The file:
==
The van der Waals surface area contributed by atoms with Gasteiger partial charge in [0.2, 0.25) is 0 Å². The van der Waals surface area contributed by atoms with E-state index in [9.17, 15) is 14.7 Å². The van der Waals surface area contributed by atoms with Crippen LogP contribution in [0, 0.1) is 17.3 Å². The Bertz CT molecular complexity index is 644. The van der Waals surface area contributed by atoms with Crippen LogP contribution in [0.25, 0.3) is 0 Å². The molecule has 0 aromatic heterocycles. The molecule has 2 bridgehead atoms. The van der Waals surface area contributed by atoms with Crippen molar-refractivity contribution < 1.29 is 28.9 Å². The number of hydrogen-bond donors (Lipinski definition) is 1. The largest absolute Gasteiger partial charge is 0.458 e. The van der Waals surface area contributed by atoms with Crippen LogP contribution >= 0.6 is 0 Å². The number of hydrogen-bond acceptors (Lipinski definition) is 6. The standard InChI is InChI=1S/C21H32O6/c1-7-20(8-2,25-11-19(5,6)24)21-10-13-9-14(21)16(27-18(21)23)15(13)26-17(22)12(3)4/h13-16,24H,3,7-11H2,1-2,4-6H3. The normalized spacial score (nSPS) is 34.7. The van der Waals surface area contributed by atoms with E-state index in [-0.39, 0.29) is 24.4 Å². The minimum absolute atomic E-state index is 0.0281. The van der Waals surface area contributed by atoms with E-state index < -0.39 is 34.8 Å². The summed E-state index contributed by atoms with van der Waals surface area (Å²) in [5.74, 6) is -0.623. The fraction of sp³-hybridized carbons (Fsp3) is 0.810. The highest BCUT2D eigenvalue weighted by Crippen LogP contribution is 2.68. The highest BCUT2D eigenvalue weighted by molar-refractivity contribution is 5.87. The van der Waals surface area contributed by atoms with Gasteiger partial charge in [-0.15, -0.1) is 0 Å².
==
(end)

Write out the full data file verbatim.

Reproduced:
The van der Waals surface area contributed by atoms with Gasteiger partial charge in [0.2, 0.25) is 0 Å². The van der Waals surface area contributed by atoms with E-state index in [9.17, 15) is 14.7 Å². The van der Waals surface area contributed by atoms with Crippen LogP contribution in [0, 0.1) is 17.3 Å². The Bertz CT molecular complexity index is 644. The van der Waals surface area contributed by atoms with Crippen LogP contribution in [0.25, 0.3) is 0 Å². The molecule has 0 aromatic heterocycles. The molecule has 2 bridgehead atoms. The van der Waals surface area contributed by atoms with Crippen molar-refractivity contribution < 1.29 is 28.9 Å². The number of hydrogen-bond donors (Lipinski definition) is 1. The largest absolute Gasteiger partial charge is 0.458 e. The van der Waals surface area contributed by atoms with Crippen LogP contribution >= 0.6 is 0 Å². The number of hydrogen-bond acceptors (Lipinski definition) is 6. The standard InChI is InChI=1S/C21H32O6/c1-7-20(8-2,25-11-19(5,6)24)21-10-13-9-14(21)16(27-18(21)23)15(13)26-17(22)12(3)4/h13-16,24H,3,7-11H2,1-2,4-6H3. The normalized spacial score (nSPS) is 34.7. The van der Waals surface area contributed by atoms with E-state index in [-0.39, 0.29) is 24.4 Å². The minimum absolute atomic E-state index is 0.0281. The van der Waals surface area contributed by atoms with E-state index < -0.39 is 34.8 Å². The summed E-state index contributed by atoms with van der Waals surface area (Å²) in [5.74, 6) is -0.623. The fraction of sp³-hybridized carbons (Fsp3) is 0.810. The highest BCUT2D eigenvalue weighted by Crippen LogP contribution is 2.68. The highest BCUT2D eigenvalue weighted by molar-refractivity contribution is 5.87. The van der Waals surface area contributed by atoms with Gasteiger partial charge in [-0.15, -0.1) is 0 Å².